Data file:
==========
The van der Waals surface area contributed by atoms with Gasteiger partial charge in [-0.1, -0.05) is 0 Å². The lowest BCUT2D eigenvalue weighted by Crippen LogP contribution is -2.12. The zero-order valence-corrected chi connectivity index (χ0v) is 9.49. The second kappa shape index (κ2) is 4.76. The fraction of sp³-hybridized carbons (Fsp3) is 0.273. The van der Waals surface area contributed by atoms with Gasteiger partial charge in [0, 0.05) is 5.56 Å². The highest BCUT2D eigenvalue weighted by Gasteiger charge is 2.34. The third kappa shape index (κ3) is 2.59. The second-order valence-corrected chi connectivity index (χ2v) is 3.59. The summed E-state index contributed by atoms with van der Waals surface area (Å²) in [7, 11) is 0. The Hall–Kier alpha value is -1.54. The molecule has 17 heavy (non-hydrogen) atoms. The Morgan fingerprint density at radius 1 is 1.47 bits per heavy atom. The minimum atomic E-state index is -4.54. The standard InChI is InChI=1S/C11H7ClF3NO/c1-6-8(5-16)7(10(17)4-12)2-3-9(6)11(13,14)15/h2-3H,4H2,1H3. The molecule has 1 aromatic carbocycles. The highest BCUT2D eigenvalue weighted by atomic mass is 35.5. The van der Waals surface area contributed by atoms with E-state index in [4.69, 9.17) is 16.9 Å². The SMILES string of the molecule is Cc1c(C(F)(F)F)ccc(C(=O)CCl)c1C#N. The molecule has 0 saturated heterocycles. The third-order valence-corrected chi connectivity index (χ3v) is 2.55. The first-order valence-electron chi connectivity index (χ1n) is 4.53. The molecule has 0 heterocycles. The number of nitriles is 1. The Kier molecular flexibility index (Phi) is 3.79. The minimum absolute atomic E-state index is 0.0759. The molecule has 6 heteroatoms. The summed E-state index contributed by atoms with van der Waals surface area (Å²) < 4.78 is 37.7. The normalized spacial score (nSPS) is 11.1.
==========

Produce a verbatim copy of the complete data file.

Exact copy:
The van der Waals surface area contributed by atoms with Gasteiger partial charge in [-0.1, -0.05) is 0 Å². The lowest BCUT2D eigenvalue weighted by Crippen LogP contribution is -2.12. The zero-order valence-corrected chi connectivity index (χ0v) is 9.49. The second kappa shape index (κ2) is 4.76. The fraction of sp³-hybridized carbons (Fsp3) is 0.273. The van der Waals surface area contributed by atoms with Gasteiger partial charge in [0, 0.05) is 5.56 Å². The highest BCUT2D eigenvalue weighted by Gasteiger charge is 2.34. The third kappa shape index (κ3) is 2.59. The second-order valence-corrected chi connectivity index (χ2v) is 3.59. The summed E-state index contributed by atoms with van der Waals surface area (Å²) in [7, 11) is 0. The Hall–Kier alpha value is -1.54. The molecule has 17 heavy (non-hydrogen) atoms. The Morgan fingerprint density at radius 1 is 1.47 bits per heavy atom. The minimum atomic E-state index is -4.54. The standard InChI is InChI=1S/C11H7ClF3NO/c1-6-8(5-16)7(10(17)4-12)2-3-9(6)11(13,14)15/h2-3H,4H2,1H3. The molecule has 1 aromatic carbocycles. The highest BCUT2D eigenvalue weighted by atomic mass is 35.5. The van der Waals surface area contributed by atoms with E-state index in [4.69, 9.17) is 16.9 Å². The SMILES string of the molecule is Cc1c(C(F)(F)F)ccc(C(=O)CCl)c1C#N. The molecule has 0 saturated heterocycles. The third-order valence-corrected chi connectivity index (χ3v) is 2.55. The first-order valence-electron chi connectivity index (χ1n) is 4.53. The molecule has 0 heterocycles. The number of nitriles is 1. The Kier molecular flexibility index (Phi) is 3.79. The minimum absolute atomic E-state index is 0.0759. The molecule has 6 heteroatoms. The summed E-state index contributed by atoms with van der Waals surface area (Å²) < 4.78 is 37.7. The normalized spacial score (nSPS) is 11.1.